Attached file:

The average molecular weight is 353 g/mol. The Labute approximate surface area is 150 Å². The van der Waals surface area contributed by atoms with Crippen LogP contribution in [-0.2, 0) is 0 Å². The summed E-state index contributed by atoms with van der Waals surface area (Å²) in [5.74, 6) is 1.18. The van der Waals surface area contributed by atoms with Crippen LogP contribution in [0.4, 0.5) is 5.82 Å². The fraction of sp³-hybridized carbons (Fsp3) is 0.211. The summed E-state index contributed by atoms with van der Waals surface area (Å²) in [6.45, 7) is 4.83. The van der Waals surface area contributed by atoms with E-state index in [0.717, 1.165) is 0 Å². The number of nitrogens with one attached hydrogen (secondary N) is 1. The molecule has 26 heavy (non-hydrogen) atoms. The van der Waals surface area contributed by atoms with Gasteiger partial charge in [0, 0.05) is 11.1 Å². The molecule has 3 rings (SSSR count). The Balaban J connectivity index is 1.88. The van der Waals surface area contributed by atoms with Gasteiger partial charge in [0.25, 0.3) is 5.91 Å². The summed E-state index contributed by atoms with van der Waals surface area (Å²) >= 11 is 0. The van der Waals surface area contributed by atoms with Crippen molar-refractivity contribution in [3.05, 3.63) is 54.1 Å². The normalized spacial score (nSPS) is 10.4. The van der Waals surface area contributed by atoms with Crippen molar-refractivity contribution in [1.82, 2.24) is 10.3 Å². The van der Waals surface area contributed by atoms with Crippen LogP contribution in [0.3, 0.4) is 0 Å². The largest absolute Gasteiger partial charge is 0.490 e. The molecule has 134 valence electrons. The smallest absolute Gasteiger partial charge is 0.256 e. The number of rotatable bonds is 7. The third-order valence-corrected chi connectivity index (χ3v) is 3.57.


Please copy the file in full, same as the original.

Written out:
The average molecular weight is 353 g/mol. The Labute approximate surface area is 150 Å². The van der Waals surface area contributed by atoms with Crippen LogP contribution in [-0.2, 0) is 0 Å². The summed E-state index contributed by atoms with van der Waals surface area (Å²) in [5.74, 6) is 1.18. The van der Waals surface area contributed by atoms with Crippen LogP contribution in [0.4, 0.5) is 5.82 Å². The fraction of sp³-hybridized carbons (Fsp3) is 0.211. The summed E-state index contributed by atoms with van der Waals surface area (Å²) in [6.45, 7) is 4.83. The van der Waals surface area contributed by atoms with E-state index in [0.717, 1.165) is 0 Å². The number of nitrogens with one attached hydrogen (secondary N) is 1. The molecule has 26 heavy (non-hydrogen) atoms. The van der Waals surface area contributed by atoms with Gasteiger partial charge in [0, 0.05) is 11.1 Å². The molecule has 3 rings (SSSR count). The Balaban J connectivity index is 1.88. The van der Waals surface area contributed by atoms with Gasteiger partial charge in [0.25, 0.3) is 5.91 Å². The summed E-state index contributed by atoms with van der Waals surface area (Å²) >= 11 is 0. The van der Waals surface area contributed by atoms with Crippen molar-refractivity contribution in [3.05, 3.63) is 54.1 Å². The normalized spacial score (nSPS) is 10.4. The van der Waals surface area contributed by atoms with Crippen molar-refractivity contribution in [1.82, 2.24) is 10.3 Å². The van der Waals surface area contributed by atoms with Crippen LogP contribution in [0.3, 0.4) is 0 Å². The largest absolute Gasteiger partial charge is 0.490 e. The molecule has 134 valence electrons. The smallest absolute Gasteiger partial charge is 0.256 e. The number of rotatable bonds is 7. The third-order valence-corrected chi connectivity index (χ3v) is 3.57.